How long does it take for a tax cut to jolt the economy?
"That's a deceptively simple question," said Joseph Thorndike, who directs the Tax History Project at Tax Analysts. Because before you can ask how long a tax cut takes to jolt the economy, you have to ask: Does it jolt the economy?
"It's remarkably murky," Thorndike said.
Whether or not a tax cut stimulates the economy depends on how a tax cut is paid for. Or really, whether it is paid for at all.
"Debt-financed tax cuts just won't raise the long-term size of the economy," said Bill Gale, co-director of the Tax Policy Center. That's because if you're paying for tax cuts by not paying for them, you have to fill the hole somehow. "If the government loses revenue, it's going to borrow money," Gale said.
More borrowing drives up interest rates, making it more expensive for businesses to invest. So, Gale said, "you don't get a growth impact."
The Trump administration says its tax cuts are not debt financed, though it hasn't explained in any detail how they would be paid for. Analysts on both the left and the right say the plan could add trillions to the deficit. Even assuming the tax cuts are somehow paid for, how long until they take effect?
"It depends on whose taxes are being cut and in what way," Gale said.
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Some tax cuts can work quickly. For example, during the recession, the payroll tax was cut. That put money directly into people's pockets with every paycheck. The money was spent, the economy got a quick jolt.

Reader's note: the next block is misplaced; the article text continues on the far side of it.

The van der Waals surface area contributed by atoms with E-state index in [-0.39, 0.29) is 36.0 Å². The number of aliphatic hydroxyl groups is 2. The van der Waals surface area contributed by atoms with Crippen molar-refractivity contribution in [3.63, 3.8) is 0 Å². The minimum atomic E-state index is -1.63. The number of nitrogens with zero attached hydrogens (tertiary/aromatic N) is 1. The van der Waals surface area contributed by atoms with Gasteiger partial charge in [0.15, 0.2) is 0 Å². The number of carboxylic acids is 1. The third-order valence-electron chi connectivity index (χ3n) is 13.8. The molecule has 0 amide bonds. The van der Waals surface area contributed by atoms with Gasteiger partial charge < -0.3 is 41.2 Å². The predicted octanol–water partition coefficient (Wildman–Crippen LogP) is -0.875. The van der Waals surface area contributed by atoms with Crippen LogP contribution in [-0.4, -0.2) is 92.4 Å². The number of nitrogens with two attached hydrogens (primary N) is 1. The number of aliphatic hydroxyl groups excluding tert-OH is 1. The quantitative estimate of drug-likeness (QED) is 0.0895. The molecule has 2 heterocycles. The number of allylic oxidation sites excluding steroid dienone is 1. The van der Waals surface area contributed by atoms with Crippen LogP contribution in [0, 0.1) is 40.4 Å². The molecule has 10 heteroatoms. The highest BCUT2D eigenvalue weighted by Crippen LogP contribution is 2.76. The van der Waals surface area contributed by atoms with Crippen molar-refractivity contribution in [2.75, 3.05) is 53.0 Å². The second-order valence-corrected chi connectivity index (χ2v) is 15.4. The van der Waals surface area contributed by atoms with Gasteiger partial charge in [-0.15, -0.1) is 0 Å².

The Trump tax cuts are mostly not that kind of tax cut. One of the biggest features of the Trump tax proposal involves cutting corporate taxes from 35 percent to 15 percent.
"An adjustment that large is probably going to take 10 to 15 years to occur," said Kyle Pomerleau, who directs federal projects at the Tax Foundation.
That's because the reduction is aimed at influencing long-term business decisions, such as building factories or investing in new equipment. Those take time.
But what if investors and companies don't want to invest in more machines and factories? Aidan Garrib, a macro strategist with Pavilion Global Markets in Montreal, said that in the past, corporate tax cuts have been used to benefit shareholders.
"To pay dividends and issue share buybacks," Garrib said.
That doesn't mean that cutting corporate taxes never works, it just means the reductions need to be carefully targeted to be sure they promote investment.
So back to the main question here: How long does it take for a tax cut to jolt the economy? Well, anywhere from six months to 15 years, if it's going to jolt the economy at all.